How a Ukrainian song became a Christmas classic

Carol of the Bells was written more than 100 years ago

Carol of the Bells has been translated into many different languages. Photo: David Beale / Unsplash
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Carol of the Bells is one of the most recognisable Christmas songs ever, with its almost eerie and haunting four-note melody. It has many iterations in different languages and has been prominently used in popular culture throughout the years – including in classic holiday movies such as Home Alone.

More than a century ago, however, it had a different theme, which had nothing to do with Christmas.

The song is originally from Ukraine, written by renowned composer Mykola Leontovych in 1914 during the country's pre-Christian era. At the time, people celebrated New Year in the spring, when swallows would return home after a long winter.

The original title, Shchedryk, was derived from the Ukrainian word for bountiful. People would sing the ritualistic tune to bless each other for good harvest and prosperity. The lyrics tell the story of the bird flying into a household to proclaim the bountiful year the family will have.

Music as a tool of diplomacy

Leontovych took a monophonic melody to create a chorale masterpiece, the version that has gone on to become a global phenomenon. After the First World War in 1918, Ukraine declared independence and had to fight for international recognition. Symon Petliura, a journalist and art critic, became its head of state and decided to use music as a way to introduce their culture to the world.

He inspired the creation of Ukrainian Republic Capella, a chorale group that was tasked to go on a European tour with a line-up of local songs depicting the country's identity, one of which was Shchedryk.

The first international stop was Czechoslovakia in May 11, 1919, where the singers performed at the Prague National Theatre. This was where the first foreign audience got to hear the composition, before the choir flew to Austria where they performed 11 concerts and caused a stir in the local press.

The European tour lasted for three years, with the group performing about 100 concerts across 10 countries, including France, Belgium, Spain and Switzerland. Famous composers, conductors and music critics had new appreciation for Ukranian culture, while calls for the country's recognition also gained traction.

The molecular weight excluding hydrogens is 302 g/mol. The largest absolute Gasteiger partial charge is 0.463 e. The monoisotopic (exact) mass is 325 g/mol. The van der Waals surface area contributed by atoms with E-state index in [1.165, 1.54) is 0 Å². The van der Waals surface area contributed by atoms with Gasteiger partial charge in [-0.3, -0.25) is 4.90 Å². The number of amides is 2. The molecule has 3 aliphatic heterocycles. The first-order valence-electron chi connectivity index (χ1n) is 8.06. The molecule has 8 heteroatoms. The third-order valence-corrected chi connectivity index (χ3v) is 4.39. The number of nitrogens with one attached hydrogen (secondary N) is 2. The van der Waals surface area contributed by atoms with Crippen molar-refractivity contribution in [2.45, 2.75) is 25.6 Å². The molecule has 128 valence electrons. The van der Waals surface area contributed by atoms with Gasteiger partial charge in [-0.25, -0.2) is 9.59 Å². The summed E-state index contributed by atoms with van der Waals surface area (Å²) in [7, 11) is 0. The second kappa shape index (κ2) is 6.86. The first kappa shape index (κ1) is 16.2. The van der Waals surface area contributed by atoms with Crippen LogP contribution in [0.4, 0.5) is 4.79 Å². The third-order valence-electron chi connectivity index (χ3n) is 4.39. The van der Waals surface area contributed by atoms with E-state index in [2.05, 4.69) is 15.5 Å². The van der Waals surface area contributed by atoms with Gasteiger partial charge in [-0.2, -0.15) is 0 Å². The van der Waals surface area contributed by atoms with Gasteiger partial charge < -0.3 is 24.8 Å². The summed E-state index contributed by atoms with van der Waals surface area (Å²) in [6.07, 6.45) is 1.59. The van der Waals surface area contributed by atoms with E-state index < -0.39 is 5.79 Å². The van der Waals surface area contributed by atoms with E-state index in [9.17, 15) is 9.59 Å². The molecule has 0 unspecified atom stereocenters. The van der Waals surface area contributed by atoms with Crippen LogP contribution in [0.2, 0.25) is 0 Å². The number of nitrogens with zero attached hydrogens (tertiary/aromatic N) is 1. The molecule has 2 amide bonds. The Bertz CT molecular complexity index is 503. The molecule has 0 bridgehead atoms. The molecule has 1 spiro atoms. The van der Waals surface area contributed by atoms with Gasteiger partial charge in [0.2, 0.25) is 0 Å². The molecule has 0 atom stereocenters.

Members of royal families, heads of states and other influential members of European society bore witness to the concerts. Queen Elisabeth of Belgium was among the vocal supporters of Ukrainian music and singing after attending a performance.

Although the concerts featured only a handful of songs, Leontovych's Shchedryk was a stand out. At the time, it was being translated into different European languages for foreign choirs to perform.

However, the choir didn't quite achieve the fame it wanted, at least in Europe. In 1921, Ukraine was occupied by Bolshevik Russia, and Leontovych was shot at his parents' house in the same year. Some of the Ukranian singers who were part of the tour flew to the US in 1922, where famous impresario Max Rabinoff helped them get on to the American stage.

From Ukraine to the US

The US premiere of Shchedryk took place at the prestigious Carnegie Hall in New York in 1922. The song was an immediate hit with critics writing about it in American newspapers.

New York record company Brunswick produced a recording of the song, which further bolstered its North American success. The Ukrainian singers went on to perform in big music halls and universities across the US.

“Their work is an expression of the highest form of art and our Princeton audience was enthusiastic in its approval and appreciation,” John Grier Hibben, the president of Princeton University in 1922, wrote in a letter. The successful American tour led to performances in other countries in the region, from Mexico to Brazil in the south and Canada to the north.

Christmas transformation

Peter Wilhousky, an American conductor with Ukrainian descent, heard Shchedryk and adapted it for a young English-speaking choir. He concentrated on the “merry tinkle of the bells” in the music, and wrote around that theme, according to a letter he wrote to Ukrainian musicologist Roman Savytsky.

The swallow changed to bells, and the Ukrainian spring to American Christmas. In the 1910s to 1920s, holiday cards depicted both the bird and bells. The song's popularity grew rapidly with many music teachers asking to receive a manuscript of the song. In 1936, Wilhousky published the musical score giving it its new title, Carol of the Bells, but rightfully crediting the late Leontovych.

The song quickly became a staple during Christmas, with many choirs, bands and orchestras performing it in concerts. American films, television shows and even advertisements by famous brands used it, carving its haunting melody into the hearts and minds of audiences in the US and beyond.

Updated: December 27, 2023, 9:45 AM